WATCH the County Commission discusssion and vote below.
CINCINNATI - Faced with fourth-and-long, the Hamilton County Commissioners and the Joint Banks Steering Committee needed a really big play to overcome opposition from the City of Cincinnati and move ahead with The Banks music venue.
And they came through with that and more Tuesday, announcing an historic, blockbuster deal with the Bengals and Hilltop Basic Resources that they say not only greenlights the music venue but adds crowning touches to The Banks as a sports, parks and recreation center and boosts its future as a thriving entertainment, business and residential district.
"This is truly transformative of our front door to the city,” said Thomas Gabelman, attorney for the Joint Banks Steering Committee.
According to the county, the deal, which came together with the cooperation of Hilltop and the Bengals, comes at no additional costs.
"This is a very good deal for county taxpayers," Gabelman said.
Here are the highlights:
> The county buys Hilltop’s riverfront property - 17 acres west of Paul Brown Stadium - at what the county calls fair market price of $29.75 million. The county assessed it at $33 million, Gabelman said.
> The Bengals give up $30 million owed in game day payments to allow the county to buy the Hilltop property and offer it to the Bengals for parking and tailgating.
> The Bengals give up parking areas east of the stadium (Lot 27) for the site of the indoor/outdoor music venue, which is scheduled to open next fall.
When all is said and done, the deal should provide $400 million in economic opportunity for The Banks, the parties said, while:
> Adding 17 acres of greenspace for public use between the Brent Spence Bridge and Paul Brown Stadium,
> Freeing Lot 24 for $80 million in mixed development,
> Eliminating surface asphalt parking lots between the stadiums,
> Opening the door for investments and improvement to Smale Riverfront Park that will advance it by a decade.
The county will turn the three parcels of Hilltop property into greenspace with supports under the lawn so it can accommodate festivals and outdoor events, Gabelman said. Hilltop will pay for the supports.
Assuming the Bengals continue to play 10 home games, it could be available for public parking and other events the rest of the year.
"The sky's the limit," Commissioner Todd Portune said.
Hilltop will consolidate its operations to half of its property while the county and the concrete and gravel company continues to look for a new site to relocate it.
The commissioners approved the deal by a 3-0 vote.
The parties were able to finalize the deal in just six days after City Council shut the door on an earlier agreement that would have moved Hilltop to Lower Price Hill. But residents worried an industrial presence would disturb their community, and Council passed two motions last Wednesday suggesting the deal go ahead without Hilltop being required to move at all.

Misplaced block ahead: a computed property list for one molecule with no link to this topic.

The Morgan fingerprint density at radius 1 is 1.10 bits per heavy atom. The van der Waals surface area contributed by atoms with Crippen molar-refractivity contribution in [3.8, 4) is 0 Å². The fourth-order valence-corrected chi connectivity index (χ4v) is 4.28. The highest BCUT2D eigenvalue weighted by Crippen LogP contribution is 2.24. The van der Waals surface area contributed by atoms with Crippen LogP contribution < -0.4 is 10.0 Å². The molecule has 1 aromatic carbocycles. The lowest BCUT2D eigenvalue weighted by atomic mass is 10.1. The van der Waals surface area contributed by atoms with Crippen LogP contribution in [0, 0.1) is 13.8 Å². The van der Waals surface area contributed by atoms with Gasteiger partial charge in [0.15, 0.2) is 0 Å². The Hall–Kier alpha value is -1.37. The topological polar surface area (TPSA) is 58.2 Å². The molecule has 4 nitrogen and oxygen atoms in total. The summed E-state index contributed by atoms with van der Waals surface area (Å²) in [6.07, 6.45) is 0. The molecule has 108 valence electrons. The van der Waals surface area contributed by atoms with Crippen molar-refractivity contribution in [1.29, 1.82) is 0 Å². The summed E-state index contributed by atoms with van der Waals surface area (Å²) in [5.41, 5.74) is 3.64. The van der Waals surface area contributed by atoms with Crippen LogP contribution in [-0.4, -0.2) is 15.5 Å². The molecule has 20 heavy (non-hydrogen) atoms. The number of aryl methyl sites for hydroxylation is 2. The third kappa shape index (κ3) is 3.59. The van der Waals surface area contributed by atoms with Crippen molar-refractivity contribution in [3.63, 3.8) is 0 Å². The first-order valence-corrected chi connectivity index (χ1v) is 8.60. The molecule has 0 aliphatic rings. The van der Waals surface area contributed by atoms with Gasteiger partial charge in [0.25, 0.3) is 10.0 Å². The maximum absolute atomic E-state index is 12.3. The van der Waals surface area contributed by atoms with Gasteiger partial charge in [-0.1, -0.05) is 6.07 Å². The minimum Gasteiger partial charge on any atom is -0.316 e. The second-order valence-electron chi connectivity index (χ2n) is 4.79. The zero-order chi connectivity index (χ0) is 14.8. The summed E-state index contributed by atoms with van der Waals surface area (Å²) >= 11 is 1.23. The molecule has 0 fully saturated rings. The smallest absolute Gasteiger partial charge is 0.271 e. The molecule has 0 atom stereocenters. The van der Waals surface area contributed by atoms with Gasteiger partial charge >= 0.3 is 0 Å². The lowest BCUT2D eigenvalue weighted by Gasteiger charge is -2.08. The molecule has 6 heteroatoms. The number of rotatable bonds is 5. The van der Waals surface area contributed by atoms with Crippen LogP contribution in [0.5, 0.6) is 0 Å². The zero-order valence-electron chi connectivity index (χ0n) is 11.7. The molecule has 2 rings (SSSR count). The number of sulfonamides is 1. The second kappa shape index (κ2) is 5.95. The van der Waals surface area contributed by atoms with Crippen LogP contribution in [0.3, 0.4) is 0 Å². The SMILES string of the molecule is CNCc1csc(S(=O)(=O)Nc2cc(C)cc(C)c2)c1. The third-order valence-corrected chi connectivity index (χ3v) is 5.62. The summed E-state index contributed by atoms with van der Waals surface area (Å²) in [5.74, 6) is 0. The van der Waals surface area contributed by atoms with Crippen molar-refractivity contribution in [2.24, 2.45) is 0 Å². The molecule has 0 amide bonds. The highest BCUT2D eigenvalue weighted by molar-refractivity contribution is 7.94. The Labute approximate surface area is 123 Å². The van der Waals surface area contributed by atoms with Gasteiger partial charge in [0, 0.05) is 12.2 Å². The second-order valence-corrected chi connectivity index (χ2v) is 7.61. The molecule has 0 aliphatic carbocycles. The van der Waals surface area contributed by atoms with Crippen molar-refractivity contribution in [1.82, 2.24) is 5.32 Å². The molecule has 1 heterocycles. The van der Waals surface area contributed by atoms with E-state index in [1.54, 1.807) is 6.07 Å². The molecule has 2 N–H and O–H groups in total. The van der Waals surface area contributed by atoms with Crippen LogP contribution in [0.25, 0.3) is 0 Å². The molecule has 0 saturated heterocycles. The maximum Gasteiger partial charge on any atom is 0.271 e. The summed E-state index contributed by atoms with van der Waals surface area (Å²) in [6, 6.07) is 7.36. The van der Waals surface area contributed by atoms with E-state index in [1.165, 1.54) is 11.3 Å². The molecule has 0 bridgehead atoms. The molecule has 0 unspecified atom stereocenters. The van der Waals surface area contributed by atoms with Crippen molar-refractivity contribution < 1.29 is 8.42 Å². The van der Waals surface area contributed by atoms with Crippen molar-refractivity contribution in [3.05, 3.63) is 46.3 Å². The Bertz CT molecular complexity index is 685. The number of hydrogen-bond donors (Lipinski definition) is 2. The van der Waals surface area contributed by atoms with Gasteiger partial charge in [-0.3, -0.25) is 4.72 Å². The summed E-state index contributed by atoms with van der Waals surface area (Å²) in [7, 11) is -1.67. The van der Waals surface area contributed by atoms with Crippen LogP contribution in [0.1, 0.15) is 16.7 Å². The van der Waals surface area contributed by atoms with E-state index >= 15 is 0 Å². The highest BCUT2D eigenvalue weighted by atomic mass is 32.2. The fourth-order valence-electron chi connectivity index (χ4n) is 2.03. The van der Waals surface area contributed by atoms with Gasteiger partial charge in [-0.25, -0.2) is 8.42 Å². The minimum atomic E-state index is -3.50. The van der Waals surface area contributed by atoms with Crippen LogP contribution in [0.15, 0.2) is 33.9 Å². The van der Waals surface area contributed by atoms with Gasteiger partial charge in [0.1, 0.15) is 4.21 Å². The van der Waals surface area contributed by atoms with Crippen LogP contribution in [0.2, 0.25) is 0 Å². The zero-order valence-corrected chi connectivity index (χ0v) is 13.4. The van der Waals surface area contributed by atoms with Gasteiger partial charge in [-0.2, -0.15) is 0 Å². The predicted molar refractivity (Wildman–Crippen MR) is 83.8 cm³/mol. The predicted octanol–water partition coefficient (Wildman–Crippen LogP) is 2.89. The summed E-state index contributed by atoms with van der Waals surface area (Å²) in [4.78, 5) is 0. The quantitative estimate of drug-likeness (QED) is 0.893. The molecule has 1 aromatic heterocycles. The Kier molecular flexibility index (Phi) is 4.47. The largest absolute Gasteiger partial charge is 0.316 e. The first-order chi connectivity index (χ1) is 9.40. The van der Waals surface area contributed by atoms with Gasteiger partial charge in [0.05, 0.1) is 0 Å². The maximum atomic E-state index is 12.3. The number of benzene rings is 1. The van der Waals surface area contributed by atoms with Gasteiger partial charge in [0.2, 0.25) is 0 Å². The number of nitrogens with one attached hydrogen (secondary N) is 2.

One motion said the Bengals should stop trying to steer a project that rightfully belongs to the city and county, and Hilltop shouldn’t expect to settle down in a residential neighborhood if it leaves the Banks.
Mayor John Cranley had been openly critical of the Bengals, but Gabelman and Portune defended the team and Hilltop Tuesday, saying they acted as "good citizens" in making concessions so the deal could work.
Hilltop, which moved its plant operations 50 years ago for the building of Riverfront Stadium, said it is "willing to relocate again so that our riverfront can continue its incredible transformation."
"We care deeply about our community," CEO John Steele, Jr., said in a statement.
The county takeover of the Hilltop property will begin in January. Approximately seven acres along the west side of the Clay Wade Bailey Bridge will be transformed into a green parking system by June 2020. The balance of the Hilltop property will be developed in 2021, subject to the relocation of Hilltop’s plant operations, the county said in a release.
"We look forward to collaborating with Hamilton County and others to ensure that we can identify and secure a suitable option for our concrete and our customer’s asphalt production facilities," Steele said.
The Bengals also released a statement calling the solution "innovative" and saying it adds "meaningful greenspace" to the riverfront.
“Since the very first images were drawn 25 years ago showing what the City of Cincinnati and Hamilton County hoped to accomplish by embarking upon a joint plan to rebuild this community’s riverfront, a key part of the plan has been acquiring the western edge of the riverfront to be held in public trust," the team said. "The Bengals believed in that vision then and we believe in that vision now, and that is the reason we are investing $30 million to make that vision a reality."
In a statement, City Councilmember Greg Landsman defended Council's votes last week, saying:
"I’m glad Council took action last week to protect our west side neighborhoods, and it clearly worked to put this deal on a new trajectory. They gave up on an unworkable plan, thank goodness, and now have a path forward. I still believe the Bengals should simply say yes to these investments, like the rest of us, without asking County taxpayers for more money. That remains insane to me.”
Bars, restaurants and retailers have come and gone at The Banks because customers have typically disappeared when the Reds and Bengals are not in season. Jean-François Flechet of Taste of Belgium spoke for those there now when he called Tuesday's deal "a game changer for business at The Banks."
“The music venue will not only bring a lot of people, but also the frequency of the events. We’re talking about 150 events a year!” Flechet said.
The music venue is supposed to seat 4,800 indoors and 8,800 on the outdoor lawn.
WATCH Tuesday's discussion on the music venue starting at 52:50: